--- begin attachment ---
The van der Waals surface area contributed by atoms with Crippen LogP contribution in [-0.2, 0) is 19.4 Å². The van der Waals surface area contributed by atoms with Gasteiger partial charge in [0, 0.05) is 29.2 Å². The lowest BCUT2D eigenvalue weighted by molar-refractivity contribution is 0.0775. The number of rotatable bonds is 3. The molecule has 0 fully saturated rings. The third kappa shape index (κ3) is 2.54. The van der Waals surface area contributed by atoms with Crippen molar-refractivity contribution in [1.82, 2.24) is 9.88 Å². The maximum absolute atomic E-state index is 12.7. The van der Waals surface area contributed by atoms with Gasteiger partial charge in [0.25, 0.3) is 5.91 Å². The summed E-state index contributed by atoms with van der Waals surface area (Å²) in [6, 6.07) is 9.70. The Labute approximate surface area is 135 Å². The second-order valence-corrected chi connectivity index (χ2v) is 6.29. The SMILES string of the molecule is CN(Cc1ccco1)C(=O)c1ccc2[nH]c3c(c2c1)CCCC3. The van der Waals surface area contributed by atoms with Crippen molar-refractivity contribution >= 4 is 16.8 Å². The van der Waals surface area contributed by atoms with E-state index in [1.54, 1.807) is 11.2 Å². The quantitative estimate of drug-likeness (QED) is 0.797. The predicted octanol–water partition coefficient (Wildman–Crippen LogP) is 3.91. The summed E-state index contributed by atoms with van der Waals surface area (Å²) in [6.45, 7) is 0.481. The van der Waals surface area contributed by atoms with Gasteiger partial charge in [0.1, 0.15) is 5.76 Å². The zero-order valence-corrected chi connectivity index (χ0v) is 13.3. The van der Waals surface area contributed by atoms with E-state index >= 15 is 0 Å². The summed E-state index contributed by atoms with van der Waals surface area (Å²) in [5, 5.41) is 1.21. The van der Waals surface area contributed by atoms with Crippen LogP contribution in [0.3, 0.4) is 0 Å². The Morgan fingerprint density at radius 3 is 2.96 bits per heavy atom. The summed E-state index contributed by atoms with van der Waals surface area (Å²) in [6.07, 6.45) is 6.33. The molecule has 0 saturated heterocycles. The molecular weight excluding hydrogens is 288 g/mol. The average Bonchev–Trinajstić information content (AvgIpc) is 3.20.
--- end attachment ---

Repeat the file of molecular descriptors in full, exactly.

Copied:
The van der Waals surface area contributed by atoms with Crippen LogP contribution in [-0.2, 0) is 19.4 Å². The van der Waals surface area contributed by atoms with Gasteiger partial charge in [0, 0.05) is 29.2 Å². The lowest BCUT2D eigenvalue weighted by molar-refractivity contribution is 0.0775. The number of rotatable bonds is 3. The molecule has 0 fully saturated rings. The third kappa shape index (κ3) is 2.54. The van der Waals surface area contributed by atoms with Crippen molar-refractivity contribution in [1.82, 2.24) is 9.88 Å². The maximum absolute atomic E-state index is 12.7. The van der Waals surface area contributed by atoms with Gasteiger partial charge in [0.25, 0.3) is 5.91 Å². The summed E-state index contributed by atoms with van der Waals surface area (Å²) in [6, 6.07) is 9.70. The Labute approximate surface area is 135 Å². The second-order valence-corrected chi connectivity index (χ2v) is 6.29. The SMILES string of the molecule is CN(Cc1ccco1)C(=O)c1ccc2[nH]c3c(c2c1)CCCC3. The van der Waals surface area contributed by atoms with Crippen molar-refractivity contribution >= 4 is 16.8 Å². The van der Waals surface area contributed by atoms with E-state index in [1.54, 1.807) is 11.2 Å². The quantitative estimate of drug-likeness (QED) is 0.797. The predicted octanol–water partition coefficient (Wildman–Crippen LogP) is 3.91. The summed E-state index contributed by atoms with van der Waals surface area (Å²) in [6.45, 7) is 0.481. The van der Waals surface area contributed by atoms with Gasteiger partial charge in [0.1, 0.15) is 5.76 Å². The zero-order valence-corrected chi connectivity index (χ0v) is 13.3. The van der Waals surface area contributed by atoms with E-state index >= 15 is 0 Å². The summed E-state index contributed by atoms with van der Waals surface area (Å²) in [5, 5.41) is 1.21. The van der Waals surface area contributed by atoms with Crippen LogP contribution in [0.3, 0.4) is 0 Å². The Morgan fingerprint density at radius 3 is 2.96 bits per heavy atom. The summed E-state index contributed by atoms with van der Waals surface area (Å²) in [6.07, 6.45) is 6.33. The molecule has 0 saturated heterocycles. The molecular weight excluding hydrogens is 288 g/mol. The average Bonchev–Trinajstić information content (AvgIpc) is 3.20.